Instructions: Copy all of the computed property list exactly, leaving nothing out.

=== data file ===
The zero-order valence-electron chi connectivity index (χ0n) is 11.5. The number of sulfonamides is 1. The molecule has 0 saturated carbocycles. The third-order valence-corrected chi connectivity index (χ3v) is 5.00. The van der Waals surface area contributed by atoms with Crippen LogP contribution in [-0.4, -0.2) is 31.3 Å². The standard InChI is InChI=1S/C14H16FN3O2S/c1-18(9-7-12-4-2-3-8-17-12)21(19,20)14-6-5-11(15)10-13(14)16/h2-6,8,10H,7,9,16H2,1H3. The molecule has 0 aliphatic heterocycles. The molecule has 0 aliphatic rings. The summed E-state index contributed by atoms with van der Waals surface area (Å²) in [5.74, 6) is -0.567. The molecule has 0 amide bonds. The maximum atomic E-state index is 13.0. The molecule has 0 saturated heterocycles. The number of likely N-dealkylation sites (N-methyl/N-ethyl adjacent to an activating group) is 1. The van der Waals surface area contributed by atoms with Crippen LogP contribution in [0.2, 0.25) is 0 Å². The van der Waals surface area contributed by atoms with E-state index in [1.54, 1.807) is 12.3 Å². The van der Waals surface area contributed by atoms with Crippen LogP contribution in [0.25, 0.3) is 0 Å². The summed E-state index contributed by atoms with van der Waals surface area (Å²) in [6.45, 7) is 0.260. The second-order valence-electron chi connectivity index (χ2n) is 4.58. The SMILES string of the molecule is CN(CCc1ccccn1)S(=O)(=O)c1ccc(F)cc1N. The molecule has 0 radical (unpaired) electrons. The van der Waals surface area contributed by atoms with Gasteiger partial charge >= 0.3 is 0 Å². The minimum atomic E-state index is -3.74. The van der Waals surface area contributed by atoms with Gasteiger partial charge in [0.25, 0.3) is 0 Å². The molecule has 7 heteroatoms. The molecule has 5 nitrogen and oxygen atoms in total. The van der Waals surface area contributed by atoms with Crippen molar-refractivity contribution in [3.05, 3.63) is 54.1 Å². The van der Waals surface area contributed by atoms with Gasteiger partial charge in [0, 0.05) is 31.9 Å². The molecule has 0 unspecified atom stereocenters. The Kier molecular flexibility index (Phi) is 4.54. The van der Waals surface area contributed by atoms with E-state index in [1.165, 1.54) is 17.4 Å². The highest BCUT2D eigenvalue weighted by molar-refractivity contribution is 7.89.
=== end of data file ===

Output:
The zero-order valence-electron chi connectivity index (χ0n) is 11.5. The number of sulfonamides is 1. The molecule has 0 saturated carbocycles. The third-order valence-corrected chi connectivity index (χ3v) is 5.00. The van der Waals surface area contributed by atoms with Crippen LogP contribution in [-0.4, -0.2) is 31.3 Å². The standard InChI is InChI=1S/C14H16FN3O2S/c1-18(9-7-12-4-2-3-8-17-12)21(19,20)14-6-5-11(15)10-13(14)16/h2-6,8,10H,7,9,16H2,1H3. The molecule has 0 aliphatic heterocycles. The molecule has 0 aliphatic rings. The summed E-state index contributed by atoms with van der Waals surface area (Å²) in [5.74, 6) is -0.567. The molecule has 0 amide bonds. The maximum atomic E-state index is 13.0. The molecule has 0 saturated heterocycles. The number of likely N-dealkylation sites (N-methyl/N-ethyl adjacent to an activating group) is 1. The van der Waals surface area contributed by atoms with Crippen LogP contribution in [0.2, 0.25) is 0 Å². The van der Waals surface area contributed by atoms with E-state index in [1.54, 1.807) is 12.3 Å². The van der Waals surface area contributed by atoms with Crippen LogP contribution in [0.25, 0.3) is 0 Å². The summed E-state index contributed by atoms with van der Waals surface area (Å²) in [6.45, 7) is 0.260. The second-order valence-electron chi connectivity index (χ2n) is 4.58. The SMILES string of the molecule is CN(CCc1ccccn1)S(=O)(=O)c1ccc(F)cc1N. The molecule has 0 radical (unpaired) electrons. The van der Waals surface area contributed by atoms with Gasteiger partial charge >= 0.3 is 0 Å². The minimum atomic E-state index is -3.74. The van der Waals surface area contributed by atoms with Gasteiger partial charge in [0.25, 0.3) is 0 Å². The molecule has 7 heteroatoms. The molecule has 5 nitrogen and oxygen atoms in total. The van der Waals surface area contributed by atoms with Crippen molar-refractivity contribution in [3.05, 3.63) is 54.1 Å². The van der Waals surface area contributed by atoms with Gasteiger partial charge in [0, 0.05) is 31.9 Å². The molecule has 0 unspecified atom stereocenters. The Kier molecular flexibility index (Phi) is 4.54. The van der Waals surface area contributed by atoms with E-state index in [1.165, 1.54) is 17.4 Å². The highest BCUT2D eigenvalue weighted by molar-refractivity contribution is 7.89.